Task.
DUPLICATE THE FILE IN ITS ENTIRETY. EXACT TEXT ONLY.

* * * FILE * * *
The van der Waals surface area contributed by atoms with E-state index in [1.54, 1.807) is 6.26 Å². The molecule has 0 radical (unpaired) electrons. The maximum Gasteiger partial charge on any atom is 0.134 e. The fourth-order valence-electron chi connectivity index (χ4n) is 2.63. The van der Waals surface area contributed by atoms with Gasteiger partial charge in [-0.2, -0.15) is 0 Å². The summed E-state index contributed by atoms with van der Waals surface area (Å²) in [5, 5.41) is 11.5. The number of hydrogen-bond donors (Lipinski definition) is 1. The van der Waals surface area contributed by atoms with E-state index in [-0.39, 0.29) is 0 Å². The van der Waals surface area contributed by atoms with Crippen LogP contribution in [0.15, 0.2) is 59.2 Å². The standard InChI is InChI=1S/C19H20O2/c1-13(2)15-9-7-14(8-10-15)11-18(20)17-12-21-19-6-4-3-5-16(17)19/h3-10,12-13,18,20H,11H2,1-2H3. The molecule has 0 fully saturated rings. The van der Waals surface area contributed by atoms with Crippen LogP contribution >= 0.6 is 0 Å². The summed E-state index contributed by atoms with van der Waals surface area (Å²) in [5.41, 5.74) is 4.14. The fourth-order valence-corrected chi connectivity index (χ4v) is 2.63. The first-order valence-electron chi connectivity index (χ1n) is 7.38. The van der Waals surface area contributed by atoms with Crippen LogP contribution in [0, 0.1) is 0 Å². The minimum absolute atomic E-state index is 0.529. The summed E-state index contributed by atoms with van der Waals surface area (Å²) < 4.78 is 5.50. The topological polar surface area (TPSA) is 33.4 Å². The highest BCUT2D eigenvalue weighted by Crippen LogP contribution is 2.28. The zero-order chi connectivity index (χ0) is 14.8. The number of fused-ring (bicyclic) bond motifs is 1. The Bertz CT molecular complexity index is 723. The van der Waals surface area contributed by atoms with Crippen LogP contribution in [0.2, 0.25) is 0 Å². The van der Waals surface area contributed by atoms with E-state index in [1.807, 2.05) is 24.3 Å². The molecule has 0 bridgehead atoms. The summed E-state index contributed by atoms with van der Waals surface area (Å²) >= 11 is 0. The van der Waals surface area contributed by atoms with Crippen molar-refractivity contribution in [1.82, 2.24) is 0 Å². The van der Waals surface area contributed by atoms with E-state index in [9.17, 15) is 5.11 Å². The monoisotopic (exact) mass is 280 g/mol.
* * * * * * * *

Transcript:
The van der Waals surface area contributed by atoms with E-state index in [1.54, 1.807) is 6.26 Å². The molecule has 0 radical (unpaired) electrons. The maximum Gasteiger partial charge on any atom is 0.134 e. The fourth-order valence-electron chi connectivity index (χ4n) is 2.63. The van der Waals surface area contributed by atoms with Gasteiger partial charge in [-0.2, -0.15) is 0 Å². The summed E-state index contributed by atoms with van der Waals surface area (Å²) in [5, 5.41) is 11.5. The number of hydrogen-bond donors (Lipinski definition) is 1. The van der Waals surface area contributed by atoms with E-state index in [-0.39, 0.29) is 0 Å². The van der Waals surface area contributed by atoms with Crippen LogP contribution in [0.15, 0.2) is 59.2 Å². The standard InChI is InChI=1S/C19H20O2/c1-13(2)15-9-7-14(8-10-15)11-18(20)17-12-21-19-6-4-3-5-16(17)19/h3-10,12-13,18,20H,11H2,1-2H3. The molecule has 0 fully saturated rings. The van der Waals surface area contributed by atoms with Crippen LogP contribution >= 0.6 is 0 Å². The summed E-state index contributed by atoms with van der Waals surface area (Å²) in [5.41, 5.74) is 4.14. The fourth-order valence-corrected chi connectivity index (χ4v) is 2.63. The first-order valence-electron chi connectivity index (χ1n) is 7.38. The van der Waals surface area contributed by atoms with Crippen LogP contribution in [0, 0.1) is 0 Å². The minimum absolute atomic E-state index is 0.529. The summed E-state index contributed by atoms with van der Waals surface area (Å²) < 4.78 is 5.50. The topological polar surface area (TPSA) is 33.4 Å². The highest BCUT2D eigenvalue weighted by Crippen LogP contribution is 2.28. The zero-order chi connectivity index (χ0) is 14.8. The number of fused-ring (bicyclic) bond motifs is 1. The Bertz CT molecular complexity index is 723. The van der Waals surface area contributed by atoms with Crippen LogP contribution in [0.2, 0.25) is 0 Å². The van der Waals surface area contributed by atoms with E-state index in [1.807, 2.05) is 24.3 Å². The molecule has 0 bridgehead atoms. The summed E-state index contributed by atoms with van der Waals surface area (Å²) >= 11 is 0. The van der Waals surface area contributed by atoms with Crippen molar-refractivity contribution in [1.82, 2.24) is 0 Å². The van der Waals surface area contributed by atoms with E-state index in [9.17, 15) is 5.11 Å². The monoisotopic (exact) mass is 280 g/mol.